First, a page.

Amy Schumer is a divisive figure. And now she’s trying to overcome that divisiveness by bragging about being rich and handing her money out to us poor plebeians. The comedian turned actress went on Howard Stern’s Sirius XM show on Wednesday, and the topic of what you do with your money when you’re filthy rich came up. Which I guess is something you talk about when you’re sitting in a room full of filthy rich people, and you are also filthy rich. And Stern’s show isn’t really batting for intellectual banter. But the whole thing felt a little tacky. It’s great for a celebrity to be generous, especially in philanthropic scenarios. But to publicize it is a very un-Oprah move.
Schumer’s made many a problematic turn though, most memorably with her denouncement of Glamour magazine distinguishing her as plus-sized. The problem there was that she has made an entire standup career off of owning her weight and the stigma from society for not being extra thin. It seemed as though she was fine calling acknowledging herself as bigger as a comic, but now that she is an A-list celebrity, she doesn’t want to be seen that way. She spun her response as standing up for women not being pigeon-held into weight-based boxes, but she also made it a point to announce that she fluctuates “between a 6 and an 8,” and that felt very defensive, if not untrue.
The other especially controversial recent moment was when she released a video of her and fellow cast mates from her upcoming film Snatched, co-starring as a mother daughter pair with Goldie Hawn, of themselves lip-syncing to Beyoncé’s very political single Formation. The issue there was that with the exception of a brief appearance by co-star Wanda Sykes, the video was essentially white women co-opting a song that has become a cornerstone anthem of black feminism. Tidal, the brain child of Beyoncé’s husband Jay-Z did premier the music video, if you can even call it that, which would suggest support from Beyoncé’s camp, but it doesn’t remove the inkiness of what Schumer and co put out, just more emphasizes that Bey is above all drama. Schumer wrote a rebuttal to criticisms on Medium that continued her defensive trend to most push back she gets.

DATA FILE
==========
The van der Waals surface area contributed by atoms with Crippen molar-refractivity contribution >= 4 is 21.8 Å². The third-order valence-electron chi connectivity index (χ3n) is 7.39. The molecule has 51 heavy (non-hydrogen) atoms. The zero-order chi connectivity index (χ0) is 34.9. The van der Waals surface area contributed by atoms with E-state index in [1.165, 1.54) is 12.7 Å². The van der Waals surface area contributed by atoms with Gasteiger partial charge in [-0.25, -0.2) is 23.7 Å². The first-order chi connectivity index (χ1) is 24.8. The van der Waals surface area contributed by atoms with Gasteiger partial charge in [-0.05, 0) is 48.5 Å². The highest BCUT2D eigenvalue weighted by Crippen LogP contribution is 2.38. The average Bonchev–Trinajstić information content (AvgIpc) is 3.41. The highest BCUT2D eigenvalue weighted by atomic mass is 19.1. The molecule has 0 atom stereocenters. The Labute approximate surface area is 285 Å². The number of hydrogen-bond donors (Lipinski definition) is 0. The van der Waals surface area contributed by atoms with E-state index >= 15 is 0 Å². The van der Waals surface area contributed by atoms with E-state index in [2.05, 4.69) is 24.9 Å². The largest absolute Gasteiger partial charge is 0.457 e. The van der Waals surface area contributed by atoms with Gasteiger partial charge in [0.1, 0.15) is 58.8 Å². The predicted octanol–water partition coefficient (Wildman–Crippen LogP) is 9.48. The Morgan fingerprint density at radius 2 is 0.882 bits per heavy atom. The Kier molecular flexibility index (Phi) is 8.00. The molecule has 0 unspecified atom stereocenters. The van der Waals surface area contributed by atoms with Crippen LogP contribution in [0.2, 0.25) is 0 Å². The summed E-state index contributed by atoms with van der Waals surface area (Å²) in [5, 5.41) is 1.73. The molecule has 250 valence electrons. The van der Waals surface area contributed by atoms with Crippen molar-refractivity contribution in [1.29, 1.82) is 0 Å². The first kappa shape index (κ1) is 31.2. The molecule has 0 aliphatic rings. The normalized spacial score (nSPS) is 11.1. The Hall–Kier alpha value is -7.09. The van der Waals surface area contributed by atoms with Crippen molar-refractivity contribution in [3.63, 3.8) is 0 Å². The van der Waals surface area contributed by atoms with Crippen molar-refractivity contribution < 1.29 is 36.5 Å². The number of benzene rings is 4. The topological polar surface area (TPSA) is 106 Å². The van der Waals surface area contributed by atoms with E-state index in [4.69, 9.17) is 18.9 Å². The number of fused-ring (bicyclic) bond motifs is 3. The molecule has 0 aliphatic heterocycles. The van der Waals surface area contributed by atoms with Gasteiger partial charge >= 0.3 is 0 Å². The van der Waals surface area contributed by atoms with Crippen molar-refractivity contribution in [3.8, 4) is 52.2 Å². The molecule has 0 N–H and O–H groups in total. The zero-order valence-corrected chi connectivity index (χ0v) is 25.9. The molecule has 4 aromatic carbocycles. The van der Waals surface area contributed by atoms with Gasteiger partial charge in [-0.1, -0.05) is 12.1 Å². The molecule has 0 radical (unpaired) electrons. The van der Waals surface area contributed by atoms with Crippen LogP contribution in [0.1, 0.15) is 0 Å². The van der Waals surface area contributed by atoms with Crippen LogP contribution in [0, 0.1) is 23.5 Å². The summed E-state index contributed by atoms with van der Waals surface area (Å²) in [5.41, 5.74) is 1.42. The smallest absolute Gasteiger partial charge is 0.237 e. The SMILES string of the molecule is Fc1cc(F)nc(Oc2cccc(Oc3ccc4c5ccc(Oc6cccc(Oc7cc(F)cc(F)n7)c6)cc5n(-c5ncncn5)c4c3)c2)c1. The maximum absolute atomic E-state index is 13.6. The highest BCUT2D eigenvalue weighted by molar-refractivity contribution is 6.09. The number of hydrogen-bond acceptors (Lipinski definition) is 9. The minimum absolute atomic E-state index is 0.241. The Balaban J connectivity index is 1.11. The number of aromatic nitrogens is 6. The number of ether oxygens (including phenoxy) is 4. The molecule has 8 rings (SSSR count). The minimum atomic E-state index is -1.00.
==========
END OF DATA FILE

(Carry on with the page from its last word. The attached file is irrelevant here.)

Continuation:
In the interview with Stern, Schumer admits that she tips well because she worked in the service industry for 10 years. And that makes sense and is a noble reason to put some extra zeros on the tip line. But she went on to add that, “It’s because it does make me feel great and I feel like I have no other choice.” And that’s not the most benevolent sentence I’ve ever heard. She ended with, “Are people with money not doing stuff like this? I think they should do more, because you’ll feel better. And then they’ll do that for someone else, you hope.” Great, I’m glad Amy Schumer thinks that when a waiter making $2 an hour gets a tip more than 20% that could make a huge difference in their lives, they should give it to someone else. Whatever, Amy.